Quit India Movement

Quit India Movement 1942

This entry is part 8 of 16 in the series Communication and Social Change

Introduction to the Quit India Movement

The Quit India Movement, also known as the August Movement, was a critical phase in the Indian struggle for independence from British rule. Initiated in August 1942 under the leadership of Mahatma Gandhi and the Indian National Congress, this movement marked a decisive turn towards India’s ultimate liberation in 1947.

The call for “Quit India” resonated deeply with the Indian populace, urging an end to British colonization through a strategy of non-violent resistance, or satyagraha.

Historical Context and Genesis of the Movement

Early Resistance and the Build-Up

The resistance of India against British authority was not an abrupt uprising but rather a gradual and intensified effort led by various leaders and movements. Since the early 20th century, there has been a notable increase in resistance, particularly under the leadership of Mahatma Gandhi.

The call to independence garnered increased momentum during the period of the non-cooperation movement (1920s) and civil disobedience movement (1930s). However, the call to “Quit India” by Congress from early August 1942 to September 1944, pushed India towards its ultimate freedom call.

Gowalia Tank Maidan, Bombay
Gowalia Tank Maidan, Bombay, where Quit India Movement was called upon by Mahatma Gandhi

When Gandhi signed the “Quit India” resolution at the Gowalia Tank Maidan (now August Kranti Maidan) in Bombay, it was the loudest and greatest call for the British to leave India once and for all. “Quit India” and Gandhi’s call to “do or die” sent strong messages to the people.

The Catalysts of the Movement

The Quit India resolution was a measured response to Britain’s involvement in the Second World War and its attempts to get unconditional Indian support in the war. In exchange for their backing, Congress wanted full independence.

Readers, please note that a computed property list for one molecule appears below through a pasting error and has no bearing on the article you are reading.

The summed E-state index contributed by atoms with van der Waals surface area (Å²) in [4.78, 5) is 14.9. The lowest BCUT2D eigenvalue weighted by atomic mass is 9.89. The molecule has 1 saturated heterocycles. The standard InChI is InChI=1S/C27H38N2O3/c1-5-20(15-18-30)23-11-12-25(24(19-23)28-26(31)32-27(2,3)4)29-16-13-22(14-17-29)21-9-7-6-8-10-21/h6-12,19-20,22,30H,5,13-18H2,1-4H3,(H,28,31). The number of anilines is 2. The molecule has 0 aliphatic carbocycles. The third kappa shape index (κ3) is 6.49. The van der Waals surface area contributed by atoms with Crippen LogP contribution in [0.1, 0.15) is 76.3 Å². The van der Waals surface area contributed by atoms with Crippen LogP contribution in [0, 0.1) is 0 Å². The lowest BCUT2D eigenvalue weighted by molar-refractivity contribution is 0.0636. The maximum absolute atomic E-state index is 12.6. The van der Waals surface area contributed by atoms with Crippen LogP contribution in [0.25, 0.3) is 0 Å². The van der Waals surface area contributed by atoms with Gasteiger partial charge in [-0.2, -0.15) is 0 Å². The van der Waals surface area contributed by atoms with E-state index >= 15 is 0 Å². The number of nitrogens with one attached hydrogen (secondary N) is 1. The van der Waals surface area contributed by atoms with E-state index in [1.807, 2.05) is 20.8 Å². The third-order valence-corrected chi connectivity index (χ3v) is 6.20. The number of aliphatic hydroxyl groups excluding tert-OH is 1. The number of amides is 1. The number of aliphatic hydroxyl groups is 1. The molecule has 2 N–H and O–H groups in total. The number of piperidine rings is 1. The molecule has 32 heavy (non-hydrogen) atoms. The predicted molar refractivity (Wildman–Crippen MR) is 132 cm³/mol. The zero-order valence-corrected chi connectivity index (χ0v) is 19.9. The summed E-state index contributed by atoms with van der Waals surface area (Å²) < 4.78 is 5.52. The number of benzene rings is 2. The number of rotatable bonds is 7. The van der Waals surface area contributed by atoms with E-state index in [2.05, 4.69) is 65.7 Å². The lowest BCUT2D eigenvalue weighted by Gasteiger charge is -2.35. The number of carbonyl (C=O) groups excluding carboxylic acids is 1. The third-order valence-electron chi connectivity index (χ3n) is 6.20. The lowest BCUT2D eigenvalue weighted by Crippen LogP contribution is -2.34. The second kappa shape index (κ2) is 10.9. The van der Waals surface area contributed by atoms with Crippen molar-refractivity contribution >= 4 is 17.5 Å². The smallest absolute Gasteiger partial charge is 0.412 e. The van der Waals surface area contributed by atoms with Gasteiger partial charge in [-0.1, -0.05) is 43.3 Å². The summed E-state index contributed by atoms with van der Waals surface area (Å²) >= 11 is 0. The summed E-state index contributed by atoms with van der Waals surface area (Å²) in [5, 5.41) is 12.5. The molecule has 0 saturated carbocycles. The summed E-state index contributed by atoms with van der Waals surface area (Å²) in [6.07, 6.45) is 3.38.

Cripps Mission
Stafford Cripps and Mahatma Gandhi at the Indian National Conference

Because Indians were only partially supportive of the war effort, the British government sent a team to India in March 1942 under the leadership of Stanford Cripps, the speaker of the House of Commons. The Cripps Mission’s goal was to talk with INC leaders about terms for full cooperation in the war in exchange for giving some of the Viceroy’s powers to an elected Indian assembly.

However, Congress disagreed with the Cripps Mission’s terms and wanted a timetable for self-government. Gandhi said the Cripps Mission’s offer is like “a post-dated cheque on a crashing bank.”

The Launch of Quit India Movement

Quit India Movement

The Resolution and Its Significance

On July 14, 1942, the Congress working committee at Wardha urged complete independence or massive civil disobedience. The resolution said, “In order to defend India’s inalienable right to freedom and independence, the committee hereby approves the commencement of a mass nonviolent struggle on the largest possible scale, so that the country may utilize all the nonviolent strength it has built up over the last 22 years of peaceful struggle.”

Gandhi’s “Do or Die” Speech

Gandhi gave his “Quit India” speech on August 8, and the next day, he was arrested along with almost the entire Congress leadership. During the August 1942 protests, Gandhi reportedly said, “We shall either free India or die in the attempt, we shall not live to see the perpetuation of our slavery.”